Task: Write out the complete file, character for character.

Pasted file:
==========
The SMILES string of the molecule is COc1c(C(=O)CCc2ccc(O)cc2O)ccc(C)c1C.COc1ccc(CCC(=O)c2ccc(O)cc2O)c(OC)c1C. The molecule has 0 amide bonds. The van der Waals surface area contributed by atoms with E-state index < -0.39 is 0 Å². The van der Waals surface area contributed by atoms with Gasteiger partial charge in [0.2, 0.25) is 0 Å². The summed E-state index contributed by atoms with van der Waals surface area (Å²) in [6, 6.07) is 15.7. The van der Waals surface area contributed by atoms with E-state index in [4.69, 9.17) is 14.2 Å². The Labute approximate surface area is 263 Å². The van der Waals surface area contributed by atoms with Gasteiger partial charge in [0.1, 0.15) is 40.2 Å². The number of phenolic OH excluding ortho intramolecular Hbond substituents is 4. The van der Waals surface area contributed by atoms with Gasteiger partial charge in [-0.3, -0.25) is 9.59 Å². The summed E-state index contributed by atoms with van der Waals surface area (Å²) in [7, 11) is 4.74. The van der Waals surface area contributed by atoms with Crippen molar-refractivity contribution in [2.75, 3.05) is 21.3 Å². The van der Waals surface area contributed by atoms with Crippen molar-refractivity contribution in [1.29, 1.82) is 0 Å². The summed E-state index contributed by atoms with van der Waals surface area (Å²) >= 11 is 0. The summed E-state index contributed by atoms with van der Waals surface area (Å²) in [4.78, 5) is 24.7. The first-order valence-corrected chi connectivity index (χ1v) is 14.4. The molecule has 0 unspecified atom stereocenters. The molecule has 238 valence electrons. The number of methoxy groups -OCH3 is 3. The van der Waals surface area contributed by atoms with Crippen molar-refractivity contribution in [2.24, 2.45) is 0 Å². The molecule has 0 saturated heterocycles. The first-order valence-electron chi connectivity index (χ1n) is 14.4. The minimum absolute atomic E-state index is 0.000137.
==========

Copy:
The SMILES string of the molecule is COc1c(C(=O)CCc2ccc(O)cc2O)ccc(C)c1C.COc1ccc(CCC(=O)c2ccc(O)cc2O)c(OC)c1C. The molecule has 0 amide bonds. The van der Waals surface area contributed by atoms with E-state index < -0.39 is 0 Å². The van der Waals surface area contributed by atoms with Gasteiger partial charge in [0.2, 0.25) is 0 Å². The summed E-state index contributed by atoms with van der Waals surface area (Å²) in [6, 6.07) is 15.7. The van der Waals surface area contributed by atoms with E-state index in [4.69, 9.17) is 14.2 Å². The Labute approximate surface area is 263 Å². The van der Waals surface area contributed by atoms with Gasteiger partial charge in [0.1, 0.15) is 40.2 Å². The number of phenolic OH excluding ortho intramolecular Hbond substituents is 4. The van der Waals surface area contributed by atoms with Gasteiger partial charge in [-0.3, -0.25) is 9.59 Å². The summed E-state index contributed by atoms with van der Waals surface area (Å²) in [7, 11) is 4.74. The van der Waals surface area contributed by atoms with Crippen molar-refractivity contribution in [2.75, 3.05) is 21.3 Å². The van der Waals surface area contributed by atoms with Crippen molar-refractivity contribution in [1.29, 1.82) is 0 Å². The summed E-state index contributed by atoms with van der Waals surface area (Å²) >= 11 is 0. The summed E-state index contributed by atoms with van der Waals surface area (Å²) in [4.78, 5) is 24.7. The first-order valence-corrected chi connectivity index (χ1v) is 14.4. The molecule has 0 unspecified atom stereocenters. The molecule has 238 valence electrons. The number of methoxy groups -OCH3 is 3. The van der Waals surface area contributed by atoms with Crippen molar-refractivity contribution in [2.24, 2.45) is 0 Å². The molecule has 0 saturated heterocycles. The first-order valence-electron chi connectivity index (χ1n) is 14.4. The minimum absolute atomic E-state index is 0.000137.